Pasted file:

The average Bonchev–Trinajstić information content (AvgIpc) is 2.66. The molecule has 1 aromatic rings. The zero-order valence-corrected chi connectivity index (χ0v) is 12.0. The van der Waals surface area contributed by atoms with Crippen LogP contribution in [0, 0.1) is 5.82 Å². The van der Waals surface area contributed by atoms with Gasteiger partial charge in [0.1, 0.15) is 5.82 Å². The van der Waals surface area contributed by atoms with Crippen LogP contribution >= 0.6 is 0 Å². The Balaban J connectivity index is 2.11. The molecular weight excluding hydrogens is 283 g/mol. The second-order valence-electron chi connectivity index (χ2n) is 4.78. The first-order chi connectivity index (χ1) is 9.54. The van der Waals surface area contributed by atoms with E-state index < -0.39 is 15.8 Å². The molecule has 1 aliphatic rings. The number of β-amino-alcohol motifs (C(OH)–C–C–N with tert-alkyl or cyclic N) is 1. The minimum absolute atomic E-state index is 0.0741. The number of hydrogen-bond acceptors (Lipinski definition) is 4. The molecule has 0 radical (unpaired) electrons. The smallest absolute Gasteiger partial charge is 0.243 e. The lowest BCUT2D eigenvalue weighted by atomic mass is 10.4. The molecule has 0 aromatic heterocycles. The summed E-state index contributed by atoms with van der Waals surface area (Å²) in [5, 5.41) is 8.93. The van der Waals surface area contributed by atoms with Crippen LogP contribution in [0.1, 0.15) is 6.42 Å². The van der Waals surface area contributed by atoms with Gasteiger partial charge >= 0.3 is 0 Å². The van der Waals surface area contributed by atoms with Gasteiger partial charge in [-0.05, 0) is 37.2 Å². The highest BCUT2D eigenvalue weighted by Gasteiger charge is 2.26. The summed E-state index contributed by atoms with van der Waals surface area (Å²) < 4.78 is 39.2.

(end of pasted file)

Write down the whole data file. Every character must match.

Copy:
The average Bonchev–Trinajstić information content (AvgIpc) is 2.66. The molecule has 1 aromatic rings. The zero-order valence-corrected chi connectivity index (χ0v) is 12.0. The van der Waals surface area contributed by atoms with Crippen LogP contribution in [0, 0.1) is 5.82 Å². The van der Waals surface area contributed by atoms with Gasteiger partial charge in [0.1, 0.15) is 5.82 Å². The van der Waals surface area contributed by atoms with Crippen LogP contribution >= 0.6 is 0 Å². The Balaban J connectivity index is 2.11. The molecular weight excluding hydrogens is 283 g/mol. The second-order valence-electron chi connectivity index (χ2n) is 4.78. The first-order chi connectivity index (χ1) is 9.54. The van der Waals surface area contributed by atoms with E-state index < -0.39 is 15.8 Å². The molecule has 1 aliphatic rings. The number of β-amino-alcohol motifs (C(OH)–C–C–N with tert-alkyl or cyclic N) is 1. The minimum absolute atomic E-state index is 0.0741. The number of hydrogen-bond acceptors (Lipinski definition) is 4. The molecule has 0 radical (unpaired) electrons. The smallest absolute Gasteiger partial charge is 0.243 e. The lowest BCUT2D eigenvalue weighted by atomic mass is 10.4. The molecule has 0 aromatic heterocycles. The summed E-state index contributed by atoms with van der Waals surface area (Å²) in [5, 5.41) is 8.93. The van der Waals surface area contributed by atoms with Crippen LogP contribution in [0.1, 0.15) is 6.42 Å². The van der Waals surface area contributed by atoms with Gasteiger partial charge >= 0.3 is 0 Å². The van der Waals surface area contributed by atoms with Gasteiger partial charge in [-0.05, 0) is 37.2 Å². The highest BCUT2D eigenvalue weighted by Gasteiger charge is 2.26. The summed E-state index contributed by atoms with van der Waals surface area (Å²) < 4.78 is 39.2.